• Javadoc comment - /**
*@ author
*@ param
*@ return
* This is a simple Java program
*/
Java can produce documentation if javadoc command is used. It produces
series of HTML document from collection of java source files that have been
commented using certain tags e.g. author, param, etc. This HTML document
describes classes, methods, variables and constants contained in source files.
Then there is simple class keyword which can be preceded by abstract, final
or public.
• abstract class contains methods some of which are implemented and
some are empty ( e.g. sort() { })
• final class describes that a class have no subclasses.
• public class can be used and instantiated by all classes in the same
package.

main is a method in Java. Using some of the modifiers as shown below,


scope of a method can be restricted:
• public: anyone can call public method
• protected: only methods in the same package or of subclasses can
call protected method.
• private: only methods of the same class (not methods of subclass)
can call a private method.
• If none of above is used then the method can be called by objects of
classes in the same package.

Some additional modifiers:


• Abstract: a method declared as abstract will have no code and
appears only in abstract class. e.g. public abstract void setElement (int
i);
• final: final method can not be overridden by a subclass.
• static: static method is associated with a class itself and not with a
particular instance of class.
So our main is associated with HelloWorld class only and it won’t be
associated with any of its instance.
e. g. HelloWorld hw; //create object
hw.main (); is not allowed.
Constructor method has same name as class. It has no return value. An
abstract, static or final constructor is not allowed.

The argument passed as a parameter args to the main method are command
line arguments. It’s an array of Strings starting at args[0]. All parameters in
Java are passed by value that means a copy of variables is created and
passed.
Java provides a built-in static object, called System.out that performs output
to the standard output device. println prints the string followed by newline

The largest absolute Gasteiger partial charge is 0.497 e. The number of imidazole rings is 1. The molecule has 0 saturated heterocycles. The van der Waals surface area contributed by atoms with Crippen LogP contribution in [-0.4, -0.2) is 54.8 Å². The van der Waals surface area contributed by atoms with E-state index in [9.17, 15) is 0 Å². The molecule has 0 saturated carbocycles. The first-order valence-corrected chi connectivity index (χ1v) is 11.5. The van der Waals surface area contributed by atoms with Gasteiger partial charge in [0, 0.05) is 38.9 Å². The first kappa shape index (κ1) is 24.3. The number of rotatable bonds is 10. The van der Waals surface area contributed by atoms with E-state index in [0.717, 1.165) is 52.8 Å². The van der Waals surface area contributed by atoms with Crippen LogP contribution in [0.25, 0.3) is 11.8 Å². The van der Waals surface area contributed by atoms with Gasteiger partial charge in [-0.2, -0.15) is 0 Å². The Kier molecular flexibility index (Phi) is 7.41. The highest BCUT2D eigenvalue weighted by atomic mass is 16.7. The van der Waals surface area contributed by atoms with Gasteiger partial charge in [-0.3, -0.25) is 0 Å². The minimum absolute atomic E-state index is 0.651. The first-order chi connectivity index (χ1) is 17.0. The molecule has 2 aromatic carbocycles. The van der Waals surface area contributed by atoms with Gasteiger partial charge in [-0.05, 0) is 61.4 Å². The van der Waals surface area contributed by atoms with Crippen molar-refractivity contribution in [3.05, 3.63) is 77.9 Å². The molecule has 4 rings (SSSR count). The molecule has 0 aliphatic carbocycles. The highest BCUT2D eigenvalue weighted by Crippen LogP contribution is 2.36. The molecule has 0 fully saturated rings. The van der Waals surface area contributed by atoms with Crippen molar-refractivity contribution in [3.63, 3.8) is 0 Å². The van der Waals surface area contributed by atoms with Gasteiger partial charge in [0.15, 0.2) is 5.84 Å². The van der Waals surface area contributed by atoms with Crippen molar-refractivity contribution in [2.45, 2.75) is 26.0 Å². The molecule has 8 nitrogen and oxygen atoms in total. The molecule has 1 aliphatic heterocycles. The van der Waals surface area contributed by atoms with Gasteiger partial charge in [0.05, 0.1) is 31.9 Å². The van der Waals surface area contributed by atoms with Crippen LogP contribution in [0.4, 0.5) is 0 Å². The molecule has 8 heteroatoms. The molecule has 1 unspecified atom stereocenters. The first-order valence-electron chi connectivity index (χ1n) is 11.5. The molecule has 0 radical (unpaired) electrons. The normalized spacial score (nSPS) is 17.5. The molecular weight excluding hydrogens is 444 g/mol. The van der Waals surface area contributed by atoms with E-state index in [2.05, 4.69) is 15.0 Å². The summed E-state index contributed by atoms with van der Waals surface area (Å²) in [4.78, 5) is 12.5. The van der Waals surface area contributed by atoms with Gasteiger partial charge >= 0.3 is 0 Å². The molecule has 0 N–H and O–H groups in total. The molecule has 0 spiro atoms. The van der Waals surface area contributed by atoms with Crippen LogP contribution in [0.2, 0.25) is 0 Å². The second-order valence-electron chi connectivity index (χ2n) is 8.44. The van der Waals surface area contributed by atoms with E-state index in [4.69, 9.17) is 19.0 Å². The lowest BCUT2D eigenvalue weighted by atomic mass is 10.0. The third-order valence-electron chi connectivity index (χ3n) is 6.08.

character. System.out is an instance of java.io.PrintStream class.

Data types and variables


Java is strongly typed language. Every variable has a type, every expression
has a type and every type is strictly defined.
Java defines 8 simple types of data: byte, short, int, long, float, double, char,
boolean.
Type Identifier Bits Values
Character char 16 Unicode 2.0
8-bit signed integer byte 8 -128 to 127

Short signed integer short 16 (2 bytes) -32768 to 32767

Signed integer int 32 (4 bytes) -2,147,483,648 to +2,147,483,647

Signed long integer long 64 (8 bytes) maximum of over 1018

Real number (single precision) float 32 (4 bytes) Maximum of over 1038

Real number (double precision) double 64 (8 bytes) Maximum of over 10308

Boolean boolean true or false

Java variable is similar to C++ variable. It is defined by the combination of


an identifier, a type and an optional initializer.
Strings are enclosed in double quotes. e.g. “Hello”

Expressions
Expressions make use of literals explained above, variables and operators.
The Assignment Operator, the Dot Operator, Arithmetic Operator, Bitwise
Operator, Increment/Decrement Operator and Logical Operator are similar to
one in C++. Creating a new object involves the use of new operator.
Although, signature of method does not include the return type, Java does
not allow two methods with same signature to return different types.
Unlike C++, Java does not allow operator overloading.

String Concatenation
Strings can be composed using the concatenation operator (+).
e.g. String str1= “hello”;
String str2= “there”;
String str3=str1+str2;
would result into hellothere.
This shows how Java converts nonstring constants into strings, when they
are involved in a string concatenation operation.
Operator Precedence

postfix operators expr++ expr--

unary operators ++expr --expr +expr -expr ~ !

multiplicative */%

additive +-

shift << >> >>>

relational < > <= >= instanceof

equality == !=

bitwise AND &

bitwise exclusive OR ^

bitwise inclusive OR |

logical AND &&

logical OR ||

conditional ?:

assignment = += -= *= /= %= &= ^= |= <<= >>= >>>=